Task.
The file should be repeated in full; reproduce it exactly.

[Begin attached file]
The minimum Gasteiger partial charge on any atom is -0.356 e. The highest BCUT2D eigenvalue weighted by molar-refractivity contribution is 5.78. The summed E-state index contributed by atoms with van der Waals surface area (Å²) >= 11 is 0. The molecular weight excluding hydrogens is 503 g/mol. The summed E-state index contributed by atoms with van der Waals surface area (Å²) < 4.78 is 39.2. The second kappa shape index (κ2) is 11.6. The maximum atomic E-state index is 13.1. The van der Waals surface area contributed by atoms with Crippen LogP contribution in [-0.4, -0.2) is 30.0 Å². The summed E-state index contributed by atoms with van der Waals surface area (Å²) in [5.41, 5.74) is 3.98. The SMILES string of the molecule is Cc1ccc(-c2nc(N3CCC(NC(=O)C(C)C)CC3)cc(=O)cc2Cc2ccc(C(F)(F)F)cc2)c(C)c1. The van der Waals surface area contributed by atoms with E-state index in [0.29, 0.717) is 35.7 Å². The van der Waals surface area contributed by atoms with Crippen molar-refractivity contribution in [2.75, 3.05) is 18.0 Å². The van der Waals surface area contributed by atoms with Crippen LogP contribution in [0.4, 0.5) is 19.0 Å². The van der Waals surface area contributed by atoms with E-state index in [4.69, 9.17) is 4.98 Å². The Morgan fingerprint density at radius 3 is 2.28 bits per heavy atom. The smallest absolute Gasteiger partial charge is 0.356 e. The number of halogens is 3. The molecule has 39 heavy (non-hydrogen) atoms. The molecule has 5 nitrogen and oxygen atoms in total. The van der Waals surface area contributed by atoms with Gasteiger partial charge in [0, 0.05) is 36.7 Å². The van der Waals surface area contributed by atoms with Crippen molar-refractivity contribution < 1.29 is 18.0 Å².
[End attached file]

The minimum Gasteiger partial charge on any atom is -0.356 e. The highest BCUT2D eigenvalue weighted by molar-refractivity contribution is 5.78. The summed E-state index contributed by atoms with van der Waals surface area (Å²) >= 11 is 0. The molecular weight excluding hydrogens is 503 g/mol. The summed E-state index contributed by atoms with van der Waals surface area (Å²) < 4.78 is 39.2. The second kappa shape index (κ2) is 11.6. The maximum atomic E-state index is 13.1. The van der Waals surface area contributed by atoms with Crippen LogP contribution in [-0.4, -0.2) is 30.0 Å². The summed E-state index contributed by atoms with van der Waals surface area (Å²) in [5.41, 5.74) is 3.98. The SMILES string of the molecule is Cc1ccc(-c2nc(N3CCC(NC(=O)C(C)C)CC3)cc(=O)cc2Cc2ccc(C(F)(F)F)cc2)c(C)c1. The van der Waals surface area contributed by atoms with E-state index in [0.29, 0.717) is 35.7 Å². The van der Waals surface area contributed by atoms with Crippen molar-refractivity contribution in [2.75, 3.05) is 18.0 Å². The van der Waals surface area contributed by atoms with Crippen LogP contribution in [0.4, 0.5) is 19.0 Å². The van der Waals surface area contributed by atoms with E-state index in [4.69, 9.17) is 4.98 Å². The Morgan fingerprint density at radius 3 is 2.28 bits per heavy atom. The smallest absolute Gasteiger partial charge is 0.356 e. The number of halogens is 3. The molecule has 39 heavy (non-hydrogen) atoms. The molecule has 5 nitrogen and oxygen atoms in total. The van der Waals surface area contributed by atoms with Gasteiger partial charge in [0, 0.05) is 36.7 Å². The van der Waals surface area contributed by atoms with Crippen molar-refractivity contribution < 1.29 is 18.0 Å².